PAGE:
If you plan to visit the capital of Chile in the future, read this article to find out about the Santiago Heritage Route located in the heart of the city. Three of Santiago’s oldest neighborhoods, built between the 19th and 20th centuries, stand out for their beautiful architecture, one that tell us about its past and the aristocracy that used to live there.
Bellas Artes Museum, National Monument, Santiago Heritage Route, Lastarria Neighborhood
We want to invite you to take an imaginary tour through these neighborhoods of Santiago’s Heritage Route. Let yourself be transported to the center of Chilean capital, to walk through narrow, winding cobblestone streets full of history, surrounded by huge mansions that are reminiscent of Paris or London. These three barrios (neighborhoods) are: Lastarria, Paris-Londres and Concha y Toro.
Barrio Lastarria, the artistic and cultural heart of the capital city
We begin our tour in the prestigious Barrio Lastarria, considered one of the “coolest” areas in the world, according to several specialized travel magazines.
Plaza Mulato Gil de Castro, Barrio Lastarria, Heritage Route of Santiago de Chile.
Located between Plaza Italia, the Santa Lucia hill, Alameda Avenue and the Forestal Park, Barrio Lastarria is one of Santiago’s most active cultural, gastronomic and touristic districts. As such, in 1997 it was declared a Typical Zone because of its fascinating architecture and the historical monuments that make this area a must-see to tour when you visit Santiago.
Entrance to the Santa Lucía Hill, Barrio Lastarria, Heritage Route of Santiago de Chile.
Lastarria is also known for its hip Santa Lucia hill area, Mulato Gil de Castro, and Forestal Park, a green haven in the middle of the city. It was founded in the mid 19th century after the construction of the “Parroquia de la Vera Cruz” (Parish of the True Cross) in 1857.
The neighborhood consolidated itself as the cultural hub it still is today between 1872 and 1910, during the remodeling of the Santa Lucía hill, the creation of the Forestal Park, and the construction of the National Palace of Fine Arts. As a result, several important historical personalities, such as Pedro Aguirre Cerda, President of Chile between 1938 and 1944, came to live in the area.
Forestal Park, Barrio Lastarria, Santiago Heritage Route
It is a fascinating neighborhood where you will see buildings and houses with unique morphological characteristics, designed by renowned architects of the time, such as Luciano Kulczewski, whose stone house is now a Historic Preservation site.
Façade of Casa Kulczewski, Historic Conservation site, Lastarria Neighborhood
The Paris-London neighborhood, a journey into European intellectuality
Continuing on our tour of the Santiago Heritage Route, we now come upon another historic jewel, located just steps away from the Lastarria neighborhood. It is Barrio Paris-Londres (Paris-London), a sector that originally belonged to the Franciscan congregation but in 1982 it was declared a Typical Zone.
16th century cobblestone street, Paris-Londres neighborhood, Santiago Heritage Route.
The story goes that in 1922, several architects had begun to break away from the traditional structures in the old civic center of the city, paving its streets with cobblestones and building projects with a maximum height of five stories. They were starting to create a cultural neighborhood and a meeting point for prominent artists and intellectuals, such as the poet Pablo Neruda.
Barrio Paris – Londres, center of cultural and intellectual life, Santiago Heritage Route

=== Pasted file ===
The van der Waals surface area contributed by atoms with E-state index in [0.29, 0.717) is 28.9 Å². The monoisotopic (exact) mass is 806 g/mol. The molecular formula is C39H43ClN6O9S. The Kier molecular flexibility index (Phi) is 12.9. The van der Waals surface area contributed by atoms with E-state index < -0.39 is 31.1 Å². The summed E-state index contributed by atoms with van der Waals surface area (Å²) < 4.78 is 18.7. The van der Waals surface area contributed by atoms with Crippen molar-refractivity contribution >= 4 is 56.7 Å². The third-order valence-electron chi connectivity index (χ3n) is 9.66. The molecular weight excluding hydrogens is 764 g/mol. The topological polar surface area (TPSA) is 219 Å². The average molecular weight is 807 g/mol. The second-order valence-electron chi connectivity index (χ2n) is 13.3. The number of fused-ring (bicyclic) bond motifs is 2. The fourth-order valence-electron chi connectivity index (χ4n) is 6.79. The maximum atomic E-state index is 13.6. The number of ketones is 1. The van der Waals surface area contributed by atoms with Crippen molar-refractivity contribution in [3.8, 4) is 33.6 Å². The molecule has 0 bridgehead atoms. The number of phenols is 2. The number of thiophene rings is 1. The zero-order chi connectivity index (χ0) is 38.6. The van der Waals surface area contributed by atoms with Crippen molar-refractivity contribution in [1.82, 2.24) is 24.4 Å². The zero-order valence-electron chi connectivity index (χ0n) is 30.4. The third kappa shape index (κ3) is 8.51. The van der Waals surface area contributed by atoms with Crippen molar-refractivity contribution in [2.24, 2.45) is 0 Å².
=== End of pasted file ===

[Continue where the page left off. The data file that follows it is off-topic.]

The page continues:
This is the genesis of a neighborhood that throughout its history has held bookstores, punk music events in the 80’s, hotels, cafes, educational centers, restaurants and political headquarters, and declared a Chilean Historical Monument.
Today, one can still walk through its narrow cobblestone streets and observe the artistic details on iron railings, eat at restaurants on the sidewalks, and feel as if you were in Paris or London, when your feet are actually walking along the streets San Francisco, Alonso Ovalle, Serrano and Alameda, in the heart of Santiago’s downtown area. Of course, the neighborhood’s main streets are called Paris and Londres.
París and Londres intersection, Santiago Heritage Route
Barrio Concha y Toro, a neighborhood of ostentatious mansions of the aristocracy of the early 20th century
Our last destination on this Santiago Heritage Route is also notable for its cobblestone streets and old mansions, which reflect the elegance and wealth of the early twentieth century.
Between 1870 and 1876, as a result of the discovery of the Caracoles Mine and its exploitation, many Chileans became very wealthy, among them was Enrique Concha y Toro.
Houses of the Concha y Toro neighborhood, Santiago Heritage Route
Plaza Libertad de Prensa (Freedom of the Press Square) is one of the city’s many architectural icons, located between the Alameda avenue and the streets Erasmo Escala, Cumming and Brasil, on the west side of the city.
This cobblestone plaza, adorned with a water fountain in its center, has been a well-known filming location for several movies and advertising campaigns.
Plaza Libertad de Prensa, Concha y Toro neighborhood, Santiago Heritage Route
From the Alameda Avenue, you can appreciate the Carrera Theater, built in 1927, that is currently a national monument and whose main façade is a modernist composition with some classical elements.
Façade of the Carrera Theater, Concha y Toro neighborhood, Santiago Heritage Route
Although not all of the area’s historic buildings are restored, a visit to this neighborhood is a Must for those interested in history and architecture. Today, it’s a center of cultural diversity and artistic expressions from all over the capital city.
There is no doubt that these are three Must-see neighborhoods. This Santiago Heritage Route is full of stories, culture, art and the best gastronomic offer, and it’s waiting for your visit.